Dark Delights – Thoughts about Black Cats

Black cats like Hannah need homes tooIn a wonderfully seasonal story for Halloween, this week the charity Cats Protection has put out an appeal to find new homes for black cats. Tragically, black (and black-and-white) moggies are unpopular with owners, taking 22% longer to rehome.

I find it bizarre that according to their surveys, when trying to decide which cat to take home, more people rated “appearance” the most important trait (34%) than “cuteness” (32%) or even “friendliness” (a mere 22%). Although I agree it’s harder to photograph a black cat (as witness the photo – best I could get in those light levels!), I’d strongly advise reversing that order when choosing a pet!

Why don’t people like black cats?

In their press release, the charity speculated that it was because people saw monochrome cats as being “boring”, but I think there might be more to it than that. Although more people admitted to thinking black cats were lucky than unlucky, the fact that 55% of the British population appear to believe that a black cat can affect their life in more mystical ways than just being a good friend (or a good mouser, for that matter) suggests that we haven’t quite shrugged off the old medieval superstitions*. In centuries past, an old woman (or man, for that matter) living alone with her cat was likely to be regarded as a witch. In this conception, the cat was her “familiar”, a demon or devil who helped her with her magic. If the cat was black, well, there you had proof – it must have been touched by the devil! Is it so far fetched to imagine that our modern obsession with “lucky” or “unlucky” cats is a vestige of this superstitious dread, and a reason why these poor moggies are left to the back of the queue?

Black is, of course, a perfectly natural colour variant for cats.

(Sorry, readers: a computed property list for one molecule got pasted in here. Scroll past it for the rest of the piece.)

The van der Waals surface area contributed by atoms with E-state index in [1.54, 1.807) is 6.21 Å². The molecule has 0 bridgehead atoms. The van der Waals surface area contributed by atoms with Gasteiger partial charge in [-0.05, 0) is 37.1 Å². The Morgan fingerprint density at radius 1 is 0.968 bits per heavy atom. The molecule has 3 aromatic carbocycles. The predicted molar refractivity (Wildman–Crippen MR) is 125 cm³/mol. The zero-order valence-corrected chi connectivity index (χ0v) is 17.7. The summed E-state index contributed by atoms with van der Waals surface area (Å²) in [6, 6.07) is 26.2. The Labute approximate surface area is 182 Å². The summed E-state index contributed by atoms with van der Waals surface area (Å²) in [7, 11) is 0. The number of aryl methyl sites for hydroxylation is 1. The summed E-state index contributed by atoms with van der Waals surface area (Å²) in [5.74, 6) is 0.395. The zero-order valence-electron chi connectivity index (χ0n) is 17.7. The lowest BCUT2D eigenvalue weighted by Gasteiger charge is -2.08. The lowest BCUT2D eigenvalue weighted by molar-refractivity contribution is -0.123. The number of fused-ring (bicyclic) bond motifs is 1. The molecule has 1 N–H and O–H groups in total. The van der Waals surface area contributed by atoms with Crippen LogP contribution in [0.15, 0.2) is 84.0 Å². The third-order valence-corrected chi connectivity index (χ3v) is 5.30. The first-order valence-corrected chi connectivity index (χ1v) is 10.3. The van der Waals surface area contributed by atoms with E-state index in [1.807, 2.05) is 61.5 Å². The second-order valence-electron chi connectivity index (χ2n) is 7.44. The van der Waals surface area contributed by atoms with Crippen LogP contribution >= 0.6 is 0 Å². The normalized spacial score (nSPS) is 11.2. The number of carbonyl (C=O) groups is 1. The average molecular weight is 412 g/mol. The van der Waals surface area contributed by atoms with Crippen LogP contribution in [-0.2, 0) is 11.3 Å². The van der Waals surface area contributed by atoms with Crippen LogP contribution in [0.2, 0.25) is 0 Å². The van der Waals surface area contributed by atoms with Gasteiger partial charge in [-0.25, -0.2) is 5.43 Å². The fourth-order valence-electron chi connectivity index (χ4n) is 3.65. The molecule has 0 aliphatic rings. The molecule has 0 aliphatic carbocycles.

Like the tabby colouration, it helps act as camouflage when hunting at night. About 50% of cats in cat shelters are black or black-and-white, but unfortunately it isn’t clear whether this is representative of the population as a whole. My experience is that less than half, probably more like a quarter, of cats presented at the vets are black, but that might just reflect the areas where I’ve been in practice. However, the genetics of black cats are quite interesting – the B or Black gene is dominant over other colours (except ginger!) so black parents will usually have black kittens (75% of the time), although they may have white patches (if they have a dominant S, or Spot, gene too). So it would make sense for it to be a fairly common colour.

There’s also, of course, a question about temperament. Some people believe that different coloured cats are more likely to be playful, or aggressive, or friendly. Cats Protection pour cold water on this idea, with National Cat Adoption Centre Manager Danielle Draper pointing out that “Black cats are just as fun-loving, mischievous and playful as any other cat and have just as much to offer in terms of companionship.” I’m not getting drawn on this one (!) but I do agree that judging a cat (or anyone, for that matter) based on their colour is deeply unwise.

So, what am I driving at here?

Well, Thursday 27th October is National Black Cat Day. Cats Protection and International Cat Care are both holding online events to celebrate black cats, so we thought we’d support them! Send them a photo of your black, or black-and-white cats (http://www.cats.org.uk/black-cats); post photos on Facebook; or – ideally – visit a cat shelter and rehome one of these misunderstood moggies.

On a personal note, my old stable cat sadly had to be put to sleep a couple of weeks ago. Although he wouldn’t visit us in the house, he was a lovely old boy who lived in the hay barn and kept it rat- and mouse free, while we fed him and fussed him daily. Last week, I adopted two black cats from Cats Protection (Harry and Hannah, who you can see in the photograph) to take his place, and they’re settling in very happily.

So go on – give a black cat a chance!

*OK, historians out there, I know that the witch craze was more a product of the seventeenth century than the fourteenth, but I’m still calling it medievalism so there!

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